Studies Eastern European Markets
Eastern European Markets
Kari Liuhto
EX-SOVIET ENTERPRISES AND THEIR MANAGERS FACING THE CHALLENGE OF THE 21ST CENTURY

Lappeenranta University of Technology. Studies in Industrial Engineering and Management. 2001 N:o 12

    Some essential conclusions

    In Soviet economy, the number of enterprises was considerably lower and their size considerably larger than in a market economy. The centrally planned economy preferred a small number of large enterprises, as planning the activities and controlling a large number of small enterprises would have been a complicated task.

    Another main reason besides control was the economies of scale thinking, which stresses the role of large production units in increasing efficiency. The transformation has changed the overemphasised economies of scale thinking into economies of dynamism philosophy.

    Prior to the mid-1980s, neither Soviet citizens nor foreigners had a right to establish an enterprise. Due to the state monopoly over enterprise activities and the practically non-existent possibility of bankruptcies, organisational degeneration occured. The transformation ended the degeneration and fuelled an enterprise boom. This has led to the expansion of enterprise population.

    Classical Soviet firms were dependent actors inside the centrally planned enterprise web. As all the Soviet firms were responsible for a very specified function in the giant Soviet production machine, Soviet firms were chained to that particular production function. The transformation has destroyed the Soviet enterprise web, and thus, liberated post-Soviet firms. They are now capable of operating freely within the legislative frame.

    Althoug it is too early to predict the outcome of the business cultural revolution, experiences from 10 years of transition indicate that the features of local cultures and international business are increasing. Correspondingly, the characteristics of the old style Soviet management and the shadow sides of transition period are slowly dispearing. However, it remains to be seen how long the transition period will last and what its effect on business ethics is in the long run.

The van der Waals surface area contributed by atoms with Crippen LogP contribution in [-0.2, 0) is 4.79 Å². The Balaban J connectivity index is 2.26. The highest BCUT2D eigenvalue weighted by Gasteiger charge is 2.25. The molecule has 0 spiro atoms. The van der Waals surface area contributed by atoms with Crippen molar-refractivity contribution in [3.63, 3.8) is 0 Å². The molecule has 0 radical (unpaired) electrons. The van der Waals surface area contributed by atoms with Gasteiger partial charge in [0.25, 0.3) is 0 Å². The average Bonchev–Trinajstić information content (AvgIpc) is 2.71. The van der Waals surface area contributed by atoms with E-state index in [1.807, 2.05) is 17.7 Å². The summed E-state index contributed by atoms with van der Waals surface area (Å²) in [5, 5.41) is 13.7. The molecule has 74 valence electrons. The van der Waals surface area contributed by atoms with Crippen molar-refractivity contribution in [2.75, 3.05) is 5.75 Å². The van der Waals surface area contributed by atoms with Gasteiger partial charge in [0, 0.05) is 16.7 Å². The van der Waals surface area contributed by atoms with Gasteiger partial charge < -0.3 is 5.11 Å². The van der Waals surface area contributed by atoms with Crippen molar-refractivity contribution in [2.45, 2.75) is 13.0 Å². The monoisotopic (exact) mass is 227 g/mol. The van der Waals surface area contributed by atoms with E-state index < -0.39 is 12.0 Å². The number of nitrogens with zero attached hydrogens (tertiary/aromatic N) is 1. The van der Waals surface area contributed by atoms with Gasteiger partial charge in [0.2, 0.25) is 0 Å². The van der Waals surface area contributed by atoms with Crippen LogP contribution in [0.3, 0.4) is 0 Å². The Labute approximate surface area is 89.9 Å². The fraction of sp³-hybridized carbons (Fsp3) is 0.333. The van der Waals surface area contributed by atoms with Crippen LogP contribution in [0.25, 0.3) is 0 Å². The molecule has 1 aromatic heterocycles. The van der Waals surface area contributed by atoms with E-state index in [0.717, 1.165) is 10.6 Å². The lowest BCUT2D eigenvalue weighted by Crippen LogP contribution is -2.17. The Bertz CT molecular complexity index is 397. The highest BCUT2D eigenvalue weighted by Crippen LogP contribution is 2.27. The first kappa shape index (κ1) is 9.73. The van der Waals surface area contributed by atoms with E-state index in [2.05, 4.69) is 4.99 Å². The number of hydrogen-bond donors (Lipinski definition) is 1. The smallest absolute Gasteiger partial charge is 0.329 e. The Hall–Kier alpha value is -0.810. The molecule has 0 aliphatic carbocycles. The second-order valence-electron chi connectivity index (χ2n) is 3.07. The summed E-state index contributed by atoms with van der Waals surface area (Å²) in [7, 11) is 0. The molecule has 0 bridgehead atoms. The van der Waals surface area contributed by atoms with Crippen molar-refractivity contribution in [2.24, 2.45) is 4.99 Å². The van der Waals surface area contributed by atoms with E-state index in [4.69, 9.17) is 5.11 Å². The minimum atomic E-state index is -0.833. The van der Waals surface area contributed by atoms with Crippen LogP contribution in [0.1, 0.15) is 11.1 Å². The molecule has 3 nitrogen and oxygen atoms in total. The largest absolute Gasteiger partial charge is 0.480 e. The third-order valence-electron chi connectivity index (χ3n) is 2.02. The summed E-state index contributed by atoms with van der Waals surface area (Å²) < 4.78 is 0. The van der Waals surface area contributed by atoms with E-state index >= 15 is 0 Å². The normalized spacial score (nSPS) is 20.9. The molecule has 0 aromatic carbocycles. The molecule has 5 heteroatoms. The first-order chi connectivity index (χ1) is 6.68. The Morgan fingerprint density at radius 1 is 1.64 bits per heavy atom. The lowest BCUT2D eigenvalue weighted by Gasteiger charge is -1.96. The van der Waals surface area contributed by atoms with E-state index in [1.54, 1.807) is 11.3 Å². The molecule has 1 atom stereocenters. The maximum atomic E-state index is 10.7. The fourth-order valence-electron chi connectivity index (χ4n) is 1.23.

The directors of Soviet enterprises were generally older than their collegues in a market economy. One reason behind this managerial maturity was the small number of enterprises i.e. the number of managerial posts available was lower than in the west. Another reason for the older management generation was the fact that political maturity (nomenklatura) was often a prerequisite for career advancement. Since the collapse of the political Soviet economy, professional education is playing an increasingly important role in managerial appointments.

    As the USSR adored industrial growth, it is only logical that the majority of Soviet managers had an engineering background. In a transitional economy, a sales background is becoming more frequent.

    Centrally planned system did not encourage innovation and individual activity, and thus, the classical Soviet manager can be characterised as a passive and rigid person, who would stick to plans. Post-Soviet managers are already more active and flexible, Besides, they solve existing problems, not only follow existing guidelines. Therefore, post-Soviet managers can be described as order-givers rather than order-takers.

    The classical Soviet manager was a party man, who wanted use his/her priviledged position to increase his own welfare. The Soviet director benefited from the status quo, and hence, (s)he was extremely risk-aversive. After the collapse of the socialist system, risk-aversion has appeared and post-Soviet managers can be called as true entrepreneurial businessmen.

    The Soviet director put his/her energy into solving operational difficulties involved in meeting the production plan. Therefore, it is appropriate to describe the classical Soviet manager as operation-focused, plan and production-oriented. The post-Soviet manager is more strategy, market and consumer-oriented.

    To conclude, it is important to notice that many successful Soviet managers have become successful post-Soviet managers. This indicates that the majority of the Soviet directors were not truly committed to the Soviet ideology. Besides, the Soviet managers success, even after the disintegration of the USSR, shows that they have managed to use Soviet-era friendship network in building up their post-Soviet career.


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